Ancient Technology

Tarquinia’s Tablets: a Reconstruction of Tablet-Weaving Patterns found in the Tomb of the Triclinium

Author(s)
Richard Joseph Palmer 1
Within textile Archaeology several key Etruscan sites provide experimental archaeologists with ample evidence for research and recreation. This project aims to look a the textile patterns themselves, and how these weavers might have created the images found on famous Etruscan paintings...

Reconstructing the Pyrotechnological Development of the Harappans Using Ethnoarchaeological Parallels in The Region of Ghaggar, India

Author(s)
Garima Singh 1
Publication Date
Indus Valley Civilization flourished in India and Pakistan owing to its technological advancements dating back to the 3rd millennium BC. The present paper aims to trace the emergence of pyrotechnology through documenting the industrial settlements that have been excavated in recent years, as well as locating the potential trading network for the craft items being produced at these small settlements on...

“Look at the Bones!” - Adding Bone in a Bloomery Iron Smelt

Author(s)
Darrell Markewitz 1
Publication Date

Introduction

Vikings unwittingly made their swords stronger by trying to imbue them with spirits.
Iron Age Scandinavians only had access to poor quality iron, which put them at a tactical disadvantage against their neighbors.
To strengthen their swords, smiths used the bones of their dead ancestors and animals, hoping to transfer the spirit into their blades.
They couldn't have known that in so doing, they were forging a rudimentary form of steel.

Matt Davis (2019)

Testing Roman Glass in the Flame

Author(s)
Sue Heaser 1
Publication Date

Introduction

Experiments on glass bead techniques used in antiquity have produced many insights into how early medieval beadmakers made their beads (Heaser, 2018). The studies mainly focused on early medieval beads found in cemeteries of the fifth and sixth centuries AD in England. Replica tools and a simple modern blow torch were used to simulate the conditions of the ancient beadmakers (See Appendix 1).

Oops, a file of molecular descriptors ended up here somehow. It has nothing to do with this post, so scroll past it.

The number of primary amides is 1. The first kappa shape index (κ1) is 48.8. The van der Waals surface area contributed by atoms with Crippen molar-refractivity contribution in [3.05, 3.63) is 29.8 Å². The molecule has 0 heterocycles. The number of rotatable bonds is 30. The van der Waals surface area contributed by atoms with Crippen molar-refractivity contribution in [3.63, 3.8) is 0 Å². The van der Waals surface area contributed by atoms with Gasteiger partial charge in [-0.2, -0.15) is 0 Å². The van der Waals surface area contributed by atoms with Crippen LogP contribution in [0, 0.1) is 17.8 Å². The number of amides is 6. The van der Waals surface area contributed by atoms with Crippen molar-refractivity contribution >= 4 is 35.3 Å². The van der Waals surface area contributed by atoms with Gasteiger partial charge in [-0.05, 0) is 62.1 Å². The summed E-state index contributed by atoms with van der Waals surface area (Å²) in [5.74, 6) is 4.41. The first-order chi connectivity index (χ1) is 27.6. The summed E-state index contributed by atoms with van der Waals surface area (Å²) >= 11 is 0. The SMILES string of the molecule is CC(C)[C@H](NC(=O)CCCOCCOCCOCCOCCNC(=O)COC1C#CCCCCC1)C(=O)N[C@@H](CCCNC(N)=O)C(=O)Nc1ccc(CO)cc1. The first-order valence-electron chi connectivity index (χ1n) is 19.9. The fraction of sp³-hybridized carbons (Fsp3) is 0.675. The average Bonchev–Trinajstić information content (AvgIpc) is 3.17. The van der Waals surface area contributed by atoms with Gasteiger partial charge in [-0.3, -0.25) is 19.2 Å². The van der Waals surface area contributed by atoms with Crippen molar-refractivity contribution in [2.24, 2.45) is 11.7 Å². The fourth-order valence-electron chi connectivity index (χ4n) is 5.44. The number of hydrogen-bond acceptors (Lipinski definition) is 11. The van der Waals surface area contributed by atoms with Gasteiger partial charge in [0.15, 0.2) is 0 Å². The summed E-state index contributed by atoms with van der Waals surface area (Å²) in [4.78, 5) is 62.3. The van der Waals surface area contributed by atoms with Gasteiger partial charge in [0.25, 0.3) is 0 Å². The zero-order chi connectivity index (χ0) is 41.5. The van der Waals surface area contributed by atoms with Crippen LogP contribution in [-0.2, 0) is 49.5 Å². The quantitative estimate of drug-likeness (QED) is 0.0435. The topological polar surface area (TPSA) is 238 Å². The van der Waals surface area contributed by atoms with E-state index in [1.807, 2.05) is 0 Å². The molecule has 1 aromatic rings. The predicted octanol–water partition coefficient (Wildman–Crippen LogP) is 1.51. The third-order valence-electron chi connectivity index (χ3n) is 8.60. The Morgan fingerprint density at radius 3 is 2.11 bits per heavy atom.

Garum Sardiniae in Tabula: Rediscovering the Ancient Taste of Roman Cuisine

Author(s)
Riccardo Grasso 1 ✉,
Tania Piga 2,
Alessio Gorga 3,
Manuel Mainetti 4
Publication Date
The historiography concerning the Garum, as well as the archaeological evidence of the same, are very wide and cover the entire topic both from the historical and archaeological points of view. Can a team of archaeologists faithfully recreate Garum today, starting only with the historical knowledge available to us, and at the same time ...

Scandinavian Arrowheads of the Viking Age, Their Manufacture and Distribution

Author(s)
Hector Cole 1
Publication Date
In recent years there has been a renewed interest in the arrowheads used in the Viking Age and their distribution. The 187 excavation of Viking graves in the Black Earth of Birka region of Sweden, re-examined in 2019 by Price (Price, et al., 2019) and the finding of arrows and arrowheads where glaciers have melted in Norway, prompted my research into the forging techniques of specific arrowheads from these...

Experimental Weaving and Twining with Ceramic Crescents from the Late Neolithic and Chalcolithic in Southwestern Iberia

Author(s)
Victoria Priola1
Publication Date
Ceramic crescents are a common find at Late Neolithic and Chalcolithic sites in southwestern Iberia (late fourth – third millennium BC). These objects, which often weigh less than 100 g and are perforated on each end, are typically referred to as loom weights and thought to be associated with textile production, although their function remains uncertain...

Anglo-Saxon Beads: Redefining The “Traffic Lights”

Author(s)
Sue Heaser 1
Publication Date
Many thousands of glass beads have been excavated from Early British cemeteries of the fifth and sixth centuries AD. Amongst these beads is a type that was particularly common: decorated polychrome beads in red, yellow, and green glass in a variety of styles and combinations. Birte Brugmann, in her 2004 analysis of Saxon-period glass beads (Brugmann, 2004), named these beads “Traffic Light” (TL) beads...